Planning consent for a replacement oak frame home in Hertfordshire

Written by Pete Tonks – a Regional Architectural Designer within our Architectural Design team

 

I was introduced to this project in 2013 and from the initial enquiry information I had been given, I knew it was a replacement dwelling, the site was in a green belt and also in a conservation area.

 

Recognising the potential of the plot

You would not have known the site was located in a green belt: it sits on a built-up, unpresidential street and the only immediate green object was the huge 20 metre-high oak tree right at the front of the plot which was owned by our clients, Johnny and Jane. The conservation area designation was a bit of a strange one too, as the mixture of housing was extremely varied and there was no immediate interest in terms of historic importance.

The site was constrained by green belt policies and further constrained by conservation area policies. This had to be understood right at the start of the design process if we were to achieve planning approval for Johnny and Jane.

When I first met with the couple, they told me how they had been trying to gain planning permission for a long time, with two failed applications and a dismissed appeal behind them. I reviewed their current designs which displayed plans for the existing house on their site to be replaced with a dwelling that was similar to surrounding local development sites housing large, five/six bedroom homes. This is all well and good if the site and the policies applicable allow for such development. However, positioned in a green belt, conservation area and also having a large oak tree with a root protection zone covering almost half of Johnny and Jane’s plot, it was evident a detailed analysis was required together with an appropriate design response.

 

The architectural design process

To achieve planning approval for their dream oak frame home, Johnny, Jane and I decided to start again with their home design. To do so, I explained we had to approach things from a detailed and methodical perspective and work with the local authority to operate within the confines of the relevant policies.

My initial advice was to fully understand the general stance taken by the local authority for replacement dwellings in the green belt, which are considered acceptable as long as the replacement dwelling is not ‘materially larger’ than the existing dwelling. There is nothing in planning legislation that defines ‘materially larger,’ so it was my responsibility to assess the interpretation of planning policy relevant to such proposals by the particular planning authority. Through my own research and discussions with the planning department, it appeared a general uplift figure of 30% may be deemed acceptable based on footprint (area) and also volume. Other aspects such as height, boundary distances (sky-gap) and impact on the grouping appearance of buildings within the streetscape will also be assessed by the planning authority.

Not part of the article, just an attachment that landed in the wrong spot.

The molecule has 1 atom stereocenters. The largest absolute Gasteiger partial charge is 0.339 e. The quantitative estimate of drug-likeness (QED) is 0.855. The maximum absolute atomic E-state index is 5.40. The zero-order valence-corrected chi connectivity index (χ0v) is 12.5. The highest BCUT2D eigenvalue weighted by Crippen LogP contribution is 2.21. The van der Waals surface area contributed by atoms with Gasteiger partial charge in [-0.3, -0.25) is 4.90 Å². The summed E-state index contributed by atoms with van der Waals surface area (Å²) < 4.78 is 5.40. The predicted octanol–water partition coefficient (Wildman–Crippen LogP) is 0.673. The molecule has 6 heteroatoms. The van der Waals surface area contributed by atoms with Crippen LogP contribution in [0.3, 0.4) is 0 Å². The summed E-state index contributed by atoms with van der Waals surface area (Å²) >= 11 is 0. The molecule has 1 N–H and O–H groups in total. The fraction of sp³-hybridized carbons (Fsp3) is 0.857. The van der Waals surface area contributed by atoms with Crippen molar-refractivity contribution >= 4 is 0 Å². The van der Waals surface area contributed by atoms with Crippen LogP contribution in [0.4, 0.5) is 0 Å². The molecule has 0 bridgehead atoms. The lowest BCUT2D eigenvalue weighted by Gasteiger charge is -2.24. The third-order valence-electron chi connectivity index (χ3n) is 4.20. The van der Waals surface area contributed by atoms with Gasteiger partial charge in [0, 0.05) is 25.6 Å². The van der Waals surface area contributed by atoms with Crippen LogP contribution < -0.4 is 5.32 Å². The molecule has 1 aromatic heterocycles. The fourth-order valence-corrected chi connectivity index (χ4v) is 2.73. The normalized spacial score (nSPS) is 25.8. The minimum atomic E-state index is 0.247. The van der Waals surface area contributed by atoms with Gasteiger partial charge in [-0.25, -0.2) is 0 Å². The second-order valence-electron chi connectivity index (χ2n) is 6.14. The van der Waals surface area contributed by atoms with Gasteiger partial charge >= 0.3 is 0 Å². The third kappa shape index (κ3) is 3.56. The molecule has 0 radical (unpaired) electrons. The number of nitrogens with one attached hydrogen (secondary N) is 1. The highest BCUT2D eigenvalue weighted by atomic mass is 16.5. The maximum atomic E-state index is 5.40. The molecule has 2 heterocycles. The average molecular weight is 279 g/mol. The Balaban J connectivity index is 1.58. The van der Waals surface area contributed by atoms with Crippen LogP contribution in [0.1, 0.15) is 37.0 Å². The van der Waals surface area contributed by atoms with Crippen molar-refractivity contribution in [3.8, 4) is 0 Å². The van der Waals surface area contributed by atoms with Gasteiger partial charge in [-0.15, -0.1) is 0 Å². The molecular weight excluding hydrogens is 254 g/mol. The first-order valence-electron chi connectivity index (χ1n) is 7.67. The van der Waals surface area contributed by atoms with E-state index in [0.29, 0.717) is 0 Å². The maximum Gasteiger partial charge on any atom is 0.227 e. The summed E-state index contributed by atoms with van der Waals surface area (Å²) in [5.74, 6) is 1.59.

Here is the rear elevation sketch of Johnny and Jane’s home, designed by Pete Tonks

The planning application process

As I was able to assess the background on this site and more importantly, the reasons why Johnny and Jane’s previous applications had been unsuccessful, I was able to enter into pre-application negotiations with the planning authority, explaining how we were going to approach the scheme from a new perspective and take on board the constraints. It was a delicate balancing act, as Johnny and Jane had accepted they would need to build a smaller house than they had first imagined but as a trade-off for this compromise, regardless of size, I had assured them we had the opportunity to build a really special oak frame home, and that we should strive to produce a contemporary interpretation of the site.

We did reach an agreement in principle with the planners after going back and forth with sketches, reviews, meetings, etc. which is a natural part of this process, and after submitting their formal planning application, I was able to deliver the planning permission to Johnny and Jane on Christmas Eve in 2014. This is the best thing to be able to do for our clients and is the very fuel that feeds my passion as a bespoke home designer and planning specialist.

 

Home building project management

Over the years, I have been asked to be retained on projects after planning to assist our clients in the specifying, procuring and construction phases of their build. In other words, project management. This is where my brother, Dave Tonks, joins the fold when we formed a bespoke project management company, PJT Custom Build, in January 2015. Not only did we know it could work, but what better clients could we have hoped for than Johnny and Jane on our first full project management contract.

Our first process with our clients is to ensure all pre-commencement planning conditions have been met. Dave was very often on-site either with Johnny and Jane or the different contractors, making on the spot decisions to keep the construction of their bespoke oak framed home on schedule. I was in the office, and Dave would relay updates back to me so I could do the necessary appraisal combined with some sketch and specification work. I would then email this back to the site for an agreement to be made and work to continue.

Creating Johnny and Jane’s oak frame home was an absolute pleasure and we are so grateful to them for having the belief and confidence in us, bearing in mind their project was our first official custom build contract.

 

Would you like to learn more about Johnny and Jane’s home building journey? Please see a link to their case study below.

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Planning consent for a replacement oak frame home in Hertfordshire

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